Exercising With Chronic Illness
Exercising is a little different for anyone living with a chronic illness. Some workouts trigger flare-ups in autoimmune conditions, while others cause discomfort or pain. Sticking to a regular routine is also difficult due to the many challenges brought about by one’s condition.
The goal of exercise is also a little different from most people’s. Studies have shown that physical activity aids in the management of chronic illness in many different ways. It reduces risk factors such as high blood pressure; it improves joint mobility; and it lowers the perception of pain, making it more bearable to live with. What that means is that improving quality of life through movement always comes first. Achieving a certain physique or becoming the strongest person in the room, then, are just secondary goals.
Adding to these unique considerations are today’s challenging times. With gyms closed and many people in quarantine, it’s important to remember to keep working out, as regular exercise can help in the prevention and management of chronic illness. Here are five tips that can help you get started:
1. Consult with professionals
Before trying out a workout, make sure to get the go signal from your specialist. Ask which exercises are good or bad for your condition and how much training you’re allowed to do.
Looking for a qualified trainer is the next step. While there are many free resources online, hiring a certified professional is ideal for people with specific needs. Graduates of exercise science degree programs have an in-depth knowledge when it comes to proper exercise prescription, which should be based on each individual’s unique needs. Training with a professional means your program will be customized around your condition instead of having to use cookie cutter routines that may not be applicable to you. Make sure to be open with your trainer about your specific requirements, so they can make adjustments along the way. And given that going to a gym right now is not safe, look for personal trainers who are giving online consultations as there are many. And if hiring a trainer is not possible, try working out with a partner — while practicing social distancing, of course.
2. Be prepared
By now, you are aware of what your condition needs as well as the different scenarios that might happen if you push too hard. That’s why you should always come to each workout prepared. Bring cover to avoid an asthma attack like a mask on your run, pack extra medicine into your bag, and have your emergency contacts on speed dial. Inform your family or housemates that you’re going out to exercise. You can even print out a route so they know where you’ll be.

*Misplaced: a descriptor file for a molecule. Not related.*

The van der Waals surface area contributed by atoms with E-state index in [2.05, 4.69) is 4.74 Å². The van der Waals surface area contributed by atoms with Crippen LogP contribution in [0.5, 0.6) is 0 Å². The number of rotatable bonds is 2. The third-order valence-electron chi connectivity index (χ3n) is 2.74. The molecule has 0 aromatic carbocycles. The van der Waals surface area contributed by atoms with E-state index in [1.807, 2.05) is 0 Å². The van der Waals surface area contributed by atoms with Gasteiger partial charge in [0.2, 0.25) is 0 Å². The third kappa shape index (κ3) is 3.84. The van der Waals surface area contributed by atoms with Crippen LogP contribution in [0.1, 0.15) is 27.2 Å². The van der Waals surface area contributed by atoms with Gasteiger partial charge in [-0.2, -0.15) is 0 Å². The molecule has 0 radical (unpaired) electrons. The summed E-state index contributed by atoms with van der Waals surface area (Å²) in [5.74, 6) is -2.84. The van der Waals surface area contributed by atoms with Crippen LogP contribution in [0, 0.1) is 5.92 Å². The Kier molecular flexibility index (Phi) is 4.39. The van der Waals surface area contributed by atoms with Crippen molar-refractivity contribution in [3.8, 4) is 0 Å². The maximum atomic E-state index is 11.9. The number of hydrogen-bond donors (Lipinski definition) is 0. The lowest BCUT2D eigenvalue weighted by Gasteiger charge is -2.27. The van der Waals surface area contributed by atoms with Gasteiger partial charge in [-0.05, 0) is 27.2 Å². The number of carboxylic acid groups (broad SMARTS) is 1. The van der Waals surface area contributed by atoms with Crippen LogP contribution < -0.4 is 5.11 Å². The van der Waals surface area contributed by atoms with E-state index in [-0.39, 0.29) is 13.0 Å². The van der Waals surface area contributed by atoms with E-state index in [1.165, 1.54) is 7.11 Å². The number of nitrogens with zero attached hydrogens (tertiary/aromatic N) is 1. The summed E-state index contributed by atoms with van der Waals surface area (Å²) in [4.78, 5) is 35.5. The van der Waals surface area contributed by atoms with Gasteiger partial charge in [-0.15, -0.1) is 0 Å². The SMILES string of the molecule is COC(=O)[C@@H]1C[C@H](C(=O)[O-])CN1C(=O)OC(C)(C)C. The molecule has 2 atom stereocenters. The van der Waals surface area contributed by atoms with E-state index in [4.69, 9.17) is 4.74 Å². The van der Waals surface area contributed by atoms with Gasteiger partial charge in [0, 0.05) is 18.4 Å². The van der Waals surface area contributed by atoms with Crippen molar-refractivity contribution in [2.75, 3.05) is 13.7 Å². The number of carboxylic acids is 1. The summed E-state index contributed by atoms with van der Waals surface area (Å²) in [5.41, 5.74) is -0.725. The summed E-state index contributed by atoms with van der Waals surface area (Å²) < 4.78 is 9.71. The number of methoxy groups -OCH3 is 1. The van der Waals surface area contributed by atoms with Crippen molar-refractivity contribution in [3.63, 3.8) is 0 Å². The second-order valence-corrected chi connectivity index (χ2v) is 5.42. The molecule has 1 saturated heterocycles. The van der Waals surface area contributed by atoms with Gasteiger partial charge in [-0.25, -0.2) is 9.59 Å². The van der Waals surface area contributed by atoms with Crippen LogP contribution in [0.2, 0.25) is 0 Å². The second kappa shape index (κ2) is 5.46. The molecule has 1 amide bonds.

3. Experiment with different workouts
Trying out different types of exercises is not only exciting, but it also gives you different options. There will be days that doing your usual routine will be difficult, so having backup exercises is a good idea. For instance, Pilates is a low-impact activity that can be a great alternative for when you can’t go for a run due to inflamed joints. It targets your core without putting too much pressure on your joints. Pilates studios are offering their classes online so you can get proper instruction from qualified teachers. There are a myriad of exercises waiting to be discovered by you online, so don’t be shy and keep trying them out!
4. Pair exercise with good habits
People who get hooked on exercise usually re-evaluate their other lifestyle habits, and you should, too! Take a holistic approach when it comes to improving your quality of life as these factors are all tied together.
For instance, anxiety is a common experience for people with Crohn’s disease. It’s easy to fall into a vicious cycle, as being anxious also causes flare-ups in the inflammatory bowel disease. A helpful solution to avoiding triggering those unhealthy cycles is to stick to good habits that naturally alleviate each of them. Exercise is a good place to start, but do also look at getting quality sleep, eating nutritious foods, and balancing your social life.
5. Be flexible
Being flexible doesn’t mean being a master at yoga. Instead, it means being ready to adapt to your circumstances. Skip a workout if you’re not feeling up to it. Or, find an alternative that won’t cause you any discomfort, like gentle yoga or meditation. It’s good to have certain goals, but you should also accept that your condition might sometimes get in the way of achieving them. Regardless of your situation, listen to your body and practice self-compassion at all times.